Although this episode isn't as good as the pilot episode or the Season 2 premiere, it was still VERY good. It debuts the newer characters of the show such as Agents Emma Hollis and Barry Baldwin. The plane crash in the episode is also a good element, especially with the ongoing possibility of someone going to get killed than most other episodes. You just don't know what is going to happen, which is actually quite intensifying. When watching this episode, it is good to be a big Millennium premiere, as well as a season. But we can tell this only the beginning, and definitely, most definitely, the time is near for Frank Black.
With this episode, the third season began, and "Millennium" began a downward spiral from which it never truly recovered.
All of the mythology that had been built in Season 2 (in my opinion, the best of the series and a great foundation for a multiple-season run) was tossed out the window. The show was reinvented as a slightly-paranormal, mostly pedestrian crime drama set out of the FBI and reducing Frank Black to an apparent madman.
I don't fault the writers for the shift of the Millennium Group. It had been hinted at in Season 2 ("Owls"/"Roosters"), but to make Peter Watts into a villain was too much. I would have preferred Frank and Peter working against the factions of the Group. Instead, Watts became a sinister figure, always lurking in the shadows to keep Frank from finding the truth.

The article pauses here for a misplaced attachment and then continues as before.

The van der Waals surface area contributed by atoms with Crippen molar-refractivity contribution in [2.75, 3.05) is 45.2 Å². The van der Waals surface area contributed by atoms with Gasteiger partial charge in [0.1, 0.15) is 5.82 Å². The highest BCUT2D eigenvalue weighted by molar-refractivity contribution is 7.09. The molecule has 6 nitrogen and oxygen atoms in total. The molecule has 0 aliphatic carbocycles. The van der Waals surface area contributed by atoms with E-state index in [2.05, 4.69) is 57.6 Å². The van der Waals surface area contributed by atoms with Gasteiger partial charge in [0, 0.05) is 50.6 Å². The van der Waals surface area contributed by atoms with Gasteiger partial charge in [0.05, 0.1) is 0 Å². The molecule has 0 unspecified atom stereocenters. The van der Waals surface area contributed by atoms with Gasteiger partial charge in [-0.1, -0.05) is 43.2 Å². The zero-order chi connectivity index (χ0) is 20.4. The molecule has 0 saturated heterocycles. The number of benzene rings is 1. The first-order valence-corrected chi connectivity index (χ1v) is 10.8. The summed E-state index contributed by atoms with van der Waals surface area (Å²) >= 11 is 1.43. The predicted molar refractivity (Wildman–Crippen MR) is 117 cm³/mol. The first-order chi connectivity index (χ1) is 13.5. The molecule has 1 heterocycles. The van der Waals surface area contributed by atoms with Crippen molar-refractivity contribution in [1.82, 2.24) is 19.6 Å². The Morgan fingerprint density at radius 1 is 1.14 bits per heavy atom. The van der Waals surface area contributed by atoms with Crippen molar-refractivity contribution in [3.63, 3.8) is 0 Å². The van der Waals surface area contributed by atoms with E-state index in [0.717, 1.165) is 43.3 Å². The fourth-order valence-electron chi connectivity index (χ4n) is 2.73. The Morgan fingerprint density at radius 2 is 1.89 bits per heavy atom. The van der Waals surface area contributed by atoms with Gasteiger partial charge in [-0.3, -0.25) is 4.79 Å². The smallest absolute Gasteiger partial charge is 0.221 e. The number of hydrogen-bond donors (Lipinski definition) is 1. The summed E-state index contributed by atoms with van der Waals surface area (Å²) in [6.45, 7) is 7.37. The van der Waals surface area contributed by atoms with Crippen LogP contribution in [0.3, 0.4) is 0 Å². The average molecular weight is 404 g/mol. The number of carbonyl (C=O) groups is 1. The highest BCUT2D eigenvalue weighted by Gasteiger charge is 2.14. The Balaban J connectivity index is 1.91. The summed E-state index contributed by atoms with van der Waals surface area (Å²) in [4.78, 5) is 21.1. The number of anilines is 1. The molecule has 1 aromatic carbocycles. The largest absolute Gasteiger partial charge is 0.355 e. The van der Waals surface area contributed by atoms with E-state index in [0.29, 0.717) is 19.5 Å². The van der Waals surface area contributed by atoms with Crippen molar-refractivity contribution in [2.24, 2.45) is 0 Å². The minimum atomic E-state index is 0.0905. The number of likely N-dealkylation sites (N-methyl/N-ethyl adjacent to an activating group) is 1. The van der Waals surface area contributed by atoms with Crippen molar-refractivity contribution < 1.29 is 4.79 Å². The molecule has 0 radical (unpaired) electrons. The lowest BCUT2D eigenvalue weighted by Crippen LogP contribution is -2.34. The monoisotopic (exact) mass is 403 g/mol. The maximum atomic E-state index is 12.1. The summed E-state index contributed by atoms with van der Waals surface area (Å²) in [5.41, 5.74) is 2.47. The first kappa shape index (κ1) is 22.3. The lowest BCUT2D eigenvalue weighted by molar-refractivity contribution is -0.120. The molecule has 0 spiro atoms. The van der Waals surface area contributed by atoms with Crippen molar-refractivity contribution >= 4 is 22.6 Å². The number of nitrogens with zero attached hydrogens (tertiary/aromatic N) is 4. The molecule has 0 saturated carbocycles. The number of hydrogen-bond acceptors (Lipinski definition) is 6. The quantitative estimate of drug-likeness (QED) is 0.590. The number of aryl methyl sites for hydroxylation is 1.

I never warmed up to Emma Hollis, and it's not Klea Scott's fault. The character was just too bland and undeveloped. She's immediately drawn to Frank and hangs on his every word...but why? The writers don't explain enough about her, so she sadly becomes "the woman partner," something that never happened to Lara Means in Season 2. The plot of this one? Somehow connected to the virus from last season...I think the writers were just desperate to jettison any remnants of Season 2 and settle in to their own stories. The result is that "The Innocents" is slapdash and confusing.
It's not all bad, though. I like Andy McClaren and Barry Baldwin, but they did not fit with the tone of the show. Chris Carter and co. might have been better off importing these characters to "X-Files," and kept "Millennium" as it was.
This is the episode where it\'s confirmed that the show is going downhill. It was getting worse and worse slowly ever since it became known that Megan Gallagher wanted to leave. Introducing Klea Scott didn\'t add much to save the show. I still love it but it lost some edge.
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